The missus and I continue to persevere with the series but after last night’s two episodes (we are now late in Season Three) any comparison between Breaking Bad and The Wire is baffling. After what happens to Hank, for instance, in the parking lot with the slasher hit-men, do you think the writers would be pleased to know that my wife laughed when Netflix flipped (as it does) to the synopsis of the next episode and revealed that Hank survives? But that reaction is what the writers deserve since they seem to keep writing right up to the edge of having to conclude the series — a character’s death, discovery by the law, abandonment in the dessert — and then find a way to keep the characters in play and the production of meth active. It feels like a Warner Bros. cartoon where Wyle E. Coyote keeps falling off the cliff or blowing himself up, only to survive. What might have been really clever would have been to extend the chemistry theme throughout the story line so that Walt can (like Superman) disentangle himself from almost any dire situation by concocting some chemical combination. If he can do that by creating a battery to start the RV, why not also by creating some mist that will, while he and Jesse are hiding from Hank inside the RV, put Hank to sleep and allow them to escape and destroy the vehicle?
As it is, Breaking Bad does not reveal much about the layers of crystal meth production or even the characters themselves. In Traffic, for instance, what was happening on the Tijuanna border had reverberations in Mexico and in Washington D.C. And of course, what happened in The Wire with Avon Barksdale and Stringer Bell wound up unwinding through the layers of Baltimore politics and society. And though some have faulted The Wire for not really developing its characters, Breaking Bad’s Walt and Schuyler seem to be persons who are whom they are mainly to fit what the cartoonish plot demands. Apologies to those who love the series. The wife and I will continue just to see what the writers concoct next. We are hooked in that sense and are glad to know something about the buzz the show has created. But a production akin to The Wire? Not!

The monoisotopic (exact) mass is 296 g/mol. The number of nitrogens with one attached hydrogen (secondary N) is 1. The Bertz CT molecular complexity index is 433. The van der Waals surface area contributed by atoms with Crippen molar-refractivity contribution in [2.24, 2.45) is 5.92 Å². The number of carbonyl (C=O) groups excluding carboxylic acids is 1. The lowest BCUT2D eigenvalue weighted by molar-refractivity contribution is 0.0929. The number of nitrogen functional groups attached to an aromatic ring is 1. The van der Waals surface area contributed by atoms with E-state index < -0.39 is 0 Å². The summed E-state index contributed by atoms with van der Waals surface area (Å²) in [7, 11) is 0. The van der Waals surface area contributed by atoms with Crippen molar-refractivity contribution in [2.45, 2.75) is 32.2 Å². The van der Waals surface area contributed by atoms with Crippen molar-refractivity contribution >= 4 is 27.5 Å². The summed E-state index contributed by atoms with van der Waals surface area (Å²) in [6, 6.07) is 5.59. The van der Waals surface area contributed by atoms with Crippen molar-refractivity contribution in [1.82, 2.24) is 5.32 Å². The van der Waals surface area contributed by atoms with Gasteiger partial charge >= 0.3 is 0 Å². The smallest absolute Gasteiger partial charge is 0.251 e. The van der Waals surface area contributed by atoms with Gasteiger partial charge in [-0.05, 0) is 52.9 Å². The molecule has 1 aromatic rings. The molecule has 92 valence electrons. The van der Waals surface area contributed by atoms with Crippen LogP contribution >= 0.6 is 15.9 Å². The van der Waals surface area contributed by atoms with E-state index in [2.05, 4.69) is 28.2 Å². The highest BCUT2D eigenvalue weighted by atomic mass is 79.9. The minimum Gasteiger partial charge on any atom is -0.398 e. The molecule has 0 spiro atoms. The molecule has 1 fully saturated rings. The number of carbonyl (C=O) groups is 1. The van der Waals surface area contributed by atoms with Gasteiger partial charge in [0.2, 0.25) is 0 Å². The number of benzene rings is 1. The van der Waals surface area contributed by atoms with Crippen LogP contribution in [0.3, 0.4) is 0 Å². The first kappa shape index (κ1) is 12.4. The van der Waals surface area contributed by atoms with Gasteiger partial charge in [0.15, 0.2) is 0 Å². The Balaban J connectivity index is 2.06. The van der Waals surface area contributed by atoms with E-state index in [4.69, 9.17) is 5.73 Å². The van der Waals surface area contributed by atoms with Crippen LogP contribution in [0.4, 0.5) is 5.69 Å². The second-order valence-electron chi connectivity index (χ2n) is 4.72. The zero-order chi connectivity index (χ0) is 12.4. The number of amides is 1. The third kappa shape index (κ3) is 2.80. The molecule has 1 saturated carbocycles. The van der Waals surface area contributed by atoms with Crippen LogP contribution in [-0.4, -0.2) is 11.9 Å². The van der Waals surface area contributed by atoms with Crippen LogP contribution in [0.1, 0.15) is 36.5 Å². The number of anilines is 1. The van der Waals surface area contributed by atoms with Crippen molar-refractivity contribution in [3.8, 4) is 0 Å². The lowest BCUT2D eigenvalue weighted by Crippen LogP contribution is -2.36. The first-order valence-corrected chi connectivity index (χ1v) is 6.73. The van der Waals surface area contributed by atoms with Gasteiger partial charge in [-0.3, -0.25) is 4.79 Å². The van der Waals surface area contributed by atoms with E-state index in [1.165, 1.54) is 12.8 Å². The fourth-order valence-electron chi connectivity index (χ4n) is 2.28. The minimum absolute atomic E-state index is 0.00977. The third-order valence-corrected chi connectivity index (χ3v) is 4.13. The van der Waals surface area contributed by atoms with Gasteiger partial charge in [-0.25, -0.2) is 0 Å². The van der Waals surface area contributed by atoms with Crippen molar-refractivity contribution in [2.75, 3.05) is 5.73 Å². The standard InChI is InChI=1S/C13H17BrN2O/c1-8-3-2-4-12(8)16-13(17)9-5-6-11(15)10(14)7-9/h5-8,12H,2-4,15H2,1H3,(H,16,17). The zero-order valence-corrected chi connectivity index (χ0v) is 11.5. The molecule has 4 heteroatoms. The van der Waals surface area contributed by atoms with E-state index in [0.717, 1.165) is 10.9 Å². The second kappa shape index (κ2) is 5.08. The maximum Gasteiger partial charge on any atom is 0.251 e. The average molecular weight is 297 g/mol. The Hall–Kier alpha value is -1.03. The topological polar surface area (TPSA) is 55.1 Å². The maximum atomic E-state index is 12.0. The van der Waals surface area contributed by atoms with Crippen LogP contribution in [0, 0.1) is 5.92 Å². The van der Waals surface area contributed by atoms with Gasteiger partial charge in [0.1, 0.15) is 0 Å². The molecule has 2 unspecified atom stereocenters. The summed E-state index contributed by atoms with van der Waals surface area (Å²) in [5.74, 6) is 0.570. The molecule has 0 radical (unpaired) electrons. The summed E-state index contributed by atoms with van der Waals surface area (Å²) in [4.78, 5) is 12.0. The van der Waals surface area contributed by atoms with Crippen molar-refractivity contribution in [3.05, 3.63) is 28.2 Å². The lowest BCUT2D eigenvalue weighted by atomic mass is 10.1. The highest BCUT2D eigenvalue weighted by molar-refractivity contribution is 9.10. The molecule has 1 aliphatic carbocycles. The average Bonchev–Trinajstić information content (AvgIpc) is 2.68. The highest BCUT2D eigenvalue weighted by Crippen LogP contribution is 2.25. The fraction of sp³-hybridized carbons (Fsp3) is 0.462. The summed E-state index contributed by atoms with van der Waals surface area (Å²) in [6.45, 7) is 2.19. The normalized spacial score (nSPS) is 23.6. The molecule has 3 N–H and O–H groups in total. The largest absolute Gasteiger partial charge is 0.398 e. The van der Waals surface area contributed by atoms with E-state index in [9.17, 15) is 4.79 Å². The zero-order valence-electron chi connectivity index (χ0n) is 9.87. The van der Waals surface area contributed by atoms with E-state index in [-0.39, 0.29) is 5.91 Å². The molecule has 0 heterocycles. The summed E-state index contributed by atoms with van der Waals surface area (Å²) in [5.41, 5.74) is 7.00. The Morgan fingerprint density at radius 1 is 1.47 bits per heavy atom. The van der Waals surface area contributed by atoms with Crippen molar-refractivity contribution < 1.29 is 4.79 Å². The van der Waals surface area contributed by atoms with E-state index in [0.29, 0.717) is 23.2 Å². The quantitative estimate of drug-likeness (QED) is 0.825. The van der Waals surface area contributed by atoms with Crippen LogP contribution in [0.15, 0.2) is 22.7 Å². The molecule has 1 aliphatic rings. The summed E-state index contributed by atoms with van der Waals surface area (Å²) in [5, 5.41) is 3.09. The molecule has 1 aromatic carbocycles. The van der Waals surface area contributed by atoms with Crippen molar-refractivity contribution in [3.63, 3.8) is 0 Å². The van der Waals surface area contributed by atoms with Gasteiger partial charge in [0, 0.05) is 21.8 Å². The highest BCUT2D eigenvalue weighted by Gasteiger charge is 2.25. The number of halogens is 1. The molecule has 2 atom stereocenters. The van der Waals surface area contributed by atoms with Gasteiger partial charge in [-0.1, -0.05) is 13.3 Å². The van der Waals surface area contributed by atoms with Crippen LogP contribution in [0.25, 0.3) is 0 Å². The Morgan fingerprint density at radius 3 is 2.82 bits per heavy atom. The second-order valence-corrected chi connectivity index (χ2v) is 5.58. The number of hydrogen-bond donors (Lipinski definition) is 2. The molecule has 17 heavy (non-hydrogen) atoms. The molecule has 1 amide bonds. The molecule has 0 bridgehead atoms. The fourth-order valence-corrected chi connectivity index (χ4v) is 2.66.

Speaking of television series comparisons, over the holidays we watched the BBC production, The Hour (which features the star of The Wire, Dominic West). Some have compared it to Mad Men. It is so much better that it the comparison is actually damning. The Hour is a combination of Good Night and Good Luck and Broadcast News with a measure of Tinker Tailor Soldier Spy thrown in. It makes Mad Men look like all style and no substance.
And while I’m in the mood of making recommendations, over the holidays we visited the theaters to see Anna Karenina, Hyde Park on Hudson, and Hitchcock. The latest was arguably the best of the lot, at least if you like behind the scenes portrayals of Hollywood. Performances by Anthony Hopkins and Helen Mirren sure help. Hyde Park on the Hudson is worth seeing if only because of Bill Murray’s performance (which is good). But it’s also depressing to see (in a theme echoed in Tinker Tailor Soldier Spy) the formerly great British Empire having to depend on its political and cultural wayward son. Anna Karenina has its moments and anyone who enjoys the work of Tom Stoppard (I do, particularly his play, The Invention of Love) should see how his screenplay comes to life on the big screen. But the story itself, a case of marital and sexual infidelity, looks like just one more account of romantic love gone illegitimate — the Russian equivalent of Madame Bovary or An American Tragedy. Maybe Tolstoy deserves credit for writing about this theme before Dreiser (but after Flaubert). But on this side of 2012, Tolstoy’s narrative, even as rendered by Stoppard and company, does little to separate itself from the adulterous pack.